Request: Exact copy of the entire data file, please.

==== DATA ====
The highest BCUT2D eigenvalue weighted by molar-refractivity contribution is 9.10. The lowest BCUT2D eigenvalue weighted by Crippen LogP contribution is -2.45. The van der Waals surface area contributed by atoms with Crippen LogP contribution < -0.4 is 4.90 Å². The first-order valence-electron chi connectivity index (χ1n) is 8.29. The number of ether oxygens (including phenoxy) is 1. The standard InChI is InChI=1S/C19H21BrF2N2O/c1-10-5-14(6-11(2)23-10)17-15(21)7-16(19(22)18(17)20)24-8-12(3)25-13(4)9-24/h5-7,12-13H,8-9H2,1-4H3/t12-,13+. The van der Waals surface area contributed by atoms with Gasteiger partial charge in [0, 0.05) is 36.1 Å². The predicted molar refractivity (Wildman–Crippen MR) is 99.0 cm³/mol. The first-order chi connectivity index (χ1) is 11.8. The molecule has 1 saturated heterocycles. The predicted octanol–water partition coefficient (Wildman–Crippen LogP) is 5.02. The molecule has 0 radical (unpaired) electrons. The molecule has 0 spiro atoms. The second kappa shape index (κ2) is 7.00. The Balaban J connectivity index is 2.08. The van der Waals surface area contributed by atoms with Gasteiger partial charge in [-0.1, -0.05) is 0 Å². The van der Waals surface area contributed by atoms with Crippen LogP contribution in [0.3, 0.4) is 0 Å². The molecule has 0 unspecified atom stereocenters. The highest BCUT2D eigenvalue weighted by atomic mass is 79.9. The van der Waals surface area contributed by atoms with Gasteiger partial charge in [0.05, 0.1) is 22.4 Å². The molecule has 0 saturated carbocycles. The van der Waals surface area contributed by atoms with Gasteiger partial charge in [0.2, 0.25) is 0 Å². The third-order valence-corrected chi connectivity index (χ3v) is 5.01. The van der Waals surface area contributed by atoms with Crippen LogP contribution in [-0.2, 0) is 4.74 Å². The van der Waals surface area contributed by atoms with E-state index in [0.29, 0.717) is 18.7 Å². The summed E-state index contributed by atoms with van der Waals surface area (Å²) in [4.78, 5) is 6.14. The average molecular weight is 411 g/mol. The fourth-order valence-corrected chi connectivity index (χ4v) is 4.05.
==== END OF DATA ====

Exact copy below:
The highest BCUT2D eigenvalue weighted by molar-refractivity contribution is 9.10. The lowest BCUT2D eigenvalue weighted by Crippen LogP contribution is -2.45. The van der Waals surface area contributed by atoms with Crippen LogP contribution < -0.4 is 4.90 Å². The first-order valence-electron chi connectivity index (χ1n) is 8.29. The number of ether oxygens (including phenoxy) is 1. The standard InChI is InChI=1S/C19H21BrF2N2O/c1-10-5-14(6-11(2)23-10)17-15(21)7-16(19(22)18(17)20)24-8-12(3)25-13(4)9-24/h5-7,12-13H,8-9H2,1-4H3/t12-,13+. The van der Waals surface area contributed by atoms with Gasteiger partial charge in [0, 0.05) is 36.1 Å². The predicted molar refractivity (Wildman–Crippen MR) is 99.0 cm³/mol. The first-order chi connectivity index (χ1) is 11.8. The molecule has 1 saturated heterocycles. The predicted octanol–water partition coefficient (Wildman–Crippen LogP) is 5.02. The molecule has 0 radical (unpaired) electrons. The molecule has 0 spiro atoms. The second kappa shape index (κ2) is 7.00. The Balaban J connectivity index is 2.08. The van der Waals surface area contributed by atoms with Gasteiger partial charge in [-0.1, -0.05) is 0 Å². The van der Waals surface area contributed by atoms with Crippen LogP contribution in [0.3, 0.4) is 0 Å². The molecule has 0 unspecified atom stereocenters. The highest BCUT2D eigenvalue weighted by atomic mass is 79.9. The van der Waals surface area contributed by atoms with Gasteiger partial charge in [0.05, 0.1) is 22.4 Å². The molecule has 0 saturated carbocycles. The van der Waals surface area contributed by atoms with Gasteiger partial charge in [0.2, 0.25) is 0 Å². The third-order valence-corrected chi connectivity index (χ3v) is 5.01. The van der Waals surface area contributed by atoms with Crippen LogP contribution in [-0.2, 0) is 4.74 Å². The van der Waals surface area contributed by atoms with E-state index in [0.29, 0.717) is 18.7 Å². The summed E-state index contributed by atoms with van der Waals surface area (Å²) in [4.78, 5) is 6.14. The average molecular weight is 411 g/mol. The fourth-order valence-corrected chi connectivity index (χ4v) is 4.05.